Treatment with glucocorticoids and tocilizumab may accelerate respiratory recovery and reduce in-hospital mortality and the likelihood of mechanical ventilation in patients with coronavirus disease 2019 (COVID-19)-associated cytokine storm syndrome (CSS), according to study results published in Annals of the Rheumatic Diseases.
Systemic hyperinflammation in patients with COVID-19-associated pneumonia is associated with significant morbidity and mortality. In the COVID High-Intensity Immunosuppression in Cytokine Storm Syndrome (CHIC) study, clinicians at the Zuyderland Medical Center in South Limburg, Netherlands, performed a historically-matched observational study to determine if immunosuppressive treatment vs supportive care alone could improve outcomes in patients with COVID-19-associated CSS.
Patients with COVID-19-associated CSS (n=86; 79% men) received treatment with intravenous methylprednisolone followed by interleukin-6 receptor blocker tocilizumab. Patients were matched 1:1 with a historic control population who received supportive care only.
The primary outcome of the study was hospital discharge or improvement of at least 2 stages on a 7-point scale, which included hospitalization status, activity status, oxygen requirements, and death.
Compared with patients in the control group, those in the treatment group were 79% more likely to achieve 2-stage improvement in respiratory status (hazard ratio [HR], 1.79; 95% CI, 1.20-2.67). This improvement was reached by a median of 7 days, before patients were discharged from the hospital. The effect size was larger in patients with elevated serum ferritin levels (>1419 µg/L) than those with lower serum ferritin levels (HR, 2.7 vs 1.6, respectively). At days 7 and 14, stage scores were better in the treatment vs control group (P <.0001 for both).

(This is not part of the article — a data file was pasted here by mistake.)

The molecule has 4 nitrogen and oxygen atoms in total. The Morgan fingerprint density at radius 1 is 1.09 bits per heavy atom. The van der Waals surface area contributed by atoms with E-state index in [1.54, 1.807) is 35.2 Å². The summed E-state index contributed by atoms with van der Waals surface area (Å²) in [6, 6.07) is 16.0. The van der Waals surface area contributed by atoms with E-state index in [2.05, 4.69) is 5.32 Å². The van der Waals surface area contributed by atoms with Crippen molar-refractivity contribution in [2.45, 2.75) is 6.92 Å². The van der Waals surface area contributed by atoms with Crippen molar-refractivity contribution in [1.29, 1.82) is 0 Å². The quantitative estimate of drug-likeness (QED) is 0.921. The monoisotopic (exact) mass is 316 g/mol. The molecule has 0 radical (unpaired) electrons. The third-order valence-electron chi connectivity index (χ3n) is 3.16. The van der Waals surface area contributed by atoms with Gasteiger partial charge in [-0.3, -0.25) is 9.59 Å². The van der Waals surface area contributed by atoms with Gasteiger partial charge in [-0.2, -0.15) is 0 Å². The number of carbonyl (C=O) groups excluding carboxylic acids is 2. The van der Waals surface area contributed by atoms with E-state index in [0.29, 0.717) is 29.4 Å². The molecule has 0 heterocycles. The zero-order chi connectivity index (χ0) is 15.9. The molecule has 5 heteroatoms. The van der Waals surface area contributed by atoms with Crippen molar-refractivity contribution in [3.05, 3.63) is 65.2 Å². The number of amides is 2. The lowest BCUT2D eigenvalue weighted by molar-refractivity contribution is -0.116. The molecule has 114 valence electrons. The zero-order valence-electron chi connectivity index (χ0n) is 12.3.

In-hospital mortality was 65% lower in the treatment group than in the control group (HR, 0.35; 95% CI, 0.19-0.65). At hospital day 14, the mortality rate in the treatment group was 11.6% compared with 38.4% in the control group (P <.0001). The likelihood of requiring mechanical ventilation was 71% lower in the treatment than control group (HR, 0.29; 95% CI, 0.14-0.60). The daily incidence of new mechanical ventilations was 1.3% vs 5.4% in the treatment vs control group, respectively (P =.0003). The duration of mechanical ventilation was similar between groups.
Pulmonary embolism occurred more frequently in the treatment than control group; however arrhythmias were less frequent in the treatment group, but neither of these trends were significant.
Researchers acknowledged that a randomized controlled trial would have been ideal, but noted that clinicians were uncomfortable randomly assigning patients to receive standard care only, which was clearly insufficient.
“[W]e have shown here that a strategy involving a course of high-dose [methylprednisone], followed by [tocilizumab] in case of insufficient improvement, may accelerate respiratory recovery, lower hospital mortality and reduce the likelihood of invasive mechanical ventilation in COVID-19-associated CSS,” the researchers concluded. “CSS should be [recognized] and considered as a treatable complication of COVID-19 and immunosuppressive treatment should be started timely.”
Disclosures: Several authors declared affiliations with the pharmaceutical industry. Please see the original reference for a full list of disclosures.
Ramiro S, Mostard RLM, Magro-Checa C, et al. Historically controlled comparison of glucocorticoids with or without tocilizumab versus supportive care only in patients with COVID-19-associated cytokine storm syndrome: results of the CHIC study [published July 20, 2020]. Ann Rheum Dis. doi:10.1136/annrheumdis-2020-218479
This article originally appeared on Rheumatology Advisor